I work at the Omeo hospital almost full time as a nurse, and run the High Country Wash Tub, a little Laundromat at Omeo. I organise bush walks once a month and am involved the community in other ways ... particularly with the Back to Back competition.

The Back to Back teams comprise eight people— one is a blade shearer, the rest are spinners and knitters. We aim to shear the sheep, spin the wool, ply the wool and knit a man-sized jumper in less than eight hours. The record, of just over five hours, is held by the Mirrawa team in NSW.

About eight countries participate, including England, Scotland and Canada, on Queen’s Birthday weekend in June. Each country aims to hold its race on or as close to this date as possible. The Back to Back competition was held in Australia for the first time in 1994, and we’ve held it about eight years in Omeo.

The competition began in Scotland many years ago by people making a bet that you couldn’t shear a sheep and knit a jumper in a day. In those days, the sheep was not only shorn, but killed and eaten as well in a celebration, but we don’t do that any more.

The competition eventually ceased but in the middle of last century, a man in Britain wanted to raise funds for cancer and thought of the Back to Back, and got it going again. We still aid a cancer related organisation — in 2003 we supported Camp Quality for children and last year we supported the oncology unit at Bairnsdale hospital.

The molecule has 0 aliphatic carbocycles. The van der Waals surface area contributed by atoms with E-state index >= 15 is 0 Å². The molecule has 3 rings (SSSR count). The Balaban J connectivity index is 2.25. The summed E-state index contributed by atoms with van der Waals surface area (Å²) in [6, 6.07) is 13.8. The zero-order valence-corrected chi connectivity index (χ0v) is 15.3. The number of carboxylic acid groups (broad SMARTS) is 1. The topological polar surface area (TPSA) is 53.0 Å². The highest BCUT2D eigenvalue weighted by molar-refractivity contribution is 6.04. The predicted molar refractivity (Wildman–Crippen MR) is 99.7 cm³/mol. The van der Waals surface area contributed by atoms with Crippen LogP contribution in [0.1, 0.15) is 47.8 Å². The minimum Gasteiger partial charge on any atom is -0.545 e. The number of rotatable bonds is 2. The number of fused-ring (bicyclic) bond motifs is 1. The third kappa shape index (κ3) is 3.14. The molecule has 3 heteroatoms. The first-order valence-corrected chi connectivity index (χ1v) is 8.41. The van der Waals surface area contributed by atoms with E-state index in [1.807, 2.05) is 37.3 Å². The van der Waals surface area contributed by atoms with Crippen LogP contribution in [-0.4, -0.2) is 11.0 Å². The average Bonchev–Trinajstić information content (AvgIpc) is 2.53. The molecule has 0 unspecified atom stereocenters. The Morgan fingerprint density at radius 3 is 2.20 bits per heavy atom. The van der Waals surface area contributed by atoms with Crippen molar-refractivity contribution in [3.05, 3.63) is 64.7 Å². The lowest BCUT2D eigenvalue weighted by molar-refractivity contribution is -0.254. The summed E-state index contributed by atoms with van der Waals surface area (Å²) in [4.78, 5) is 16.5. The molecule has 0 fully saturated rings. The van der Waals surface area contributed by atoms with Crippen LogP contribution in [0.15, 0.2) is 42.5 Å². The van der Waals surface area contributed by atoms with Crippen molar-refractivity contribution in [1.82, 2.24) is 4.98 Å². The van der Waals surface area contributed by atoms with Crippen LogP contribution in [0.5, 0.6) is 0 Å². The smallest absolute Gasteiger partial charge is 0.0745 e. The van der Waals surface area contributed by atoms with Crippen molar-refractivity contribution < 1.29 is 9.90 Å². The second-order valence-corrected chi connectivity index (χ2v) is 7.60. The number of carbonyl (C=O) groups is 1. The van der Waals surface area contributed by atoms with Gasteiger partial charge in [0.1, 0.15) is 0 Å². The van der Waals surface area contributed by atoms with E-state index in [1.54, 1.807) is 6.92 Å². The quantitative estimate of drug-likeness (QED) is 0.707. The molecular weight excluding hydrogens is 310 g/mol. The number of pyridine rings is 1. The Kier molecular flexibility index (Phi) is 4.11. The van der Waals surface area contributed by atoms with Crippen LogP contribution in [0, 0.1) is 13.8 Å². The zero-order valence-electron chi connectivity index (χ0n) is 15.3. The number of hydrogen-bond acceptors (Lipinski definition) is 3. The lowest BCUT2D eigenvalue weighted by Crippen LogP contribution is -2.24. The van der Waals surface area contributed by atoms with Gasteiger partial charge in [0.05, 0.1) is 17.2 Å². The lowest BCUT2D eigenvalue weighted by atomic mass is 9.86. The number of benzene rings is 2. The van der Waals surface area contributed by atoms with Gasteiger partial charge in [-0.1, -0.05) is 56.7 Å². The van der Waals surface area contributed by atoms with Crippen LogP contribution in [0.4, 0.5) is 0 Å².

The Back to Back is a free entry day so we raise money for cancer research by raffling jumpers of previous year. When I came back to Omeo in 2003 I learnt the Back to Back competition had not run the year before, so I got it up and going by myself. It was quite an eventful day.

We had art and craft and wool, and in 2004 we did it again, extending it a little further, with a wool craft market. We had all wool things in our hall, and craft in the library. It was a lovely day with blade shearing demonstrations, spinning demonstrations and catering.

In 2004 we had two teams— one from East Gippsland and one from Melbourne — and are hoping this year for a third team, from the North East. With the WwMB involved, we’ll also have more entertainment. Bairnsdale is likely to enter a team, based at Bairnsdale, and others will compete around Australia. I’m a wool spinner from way back. I spin and weave, and had been involved with the Back to Back in earlier years.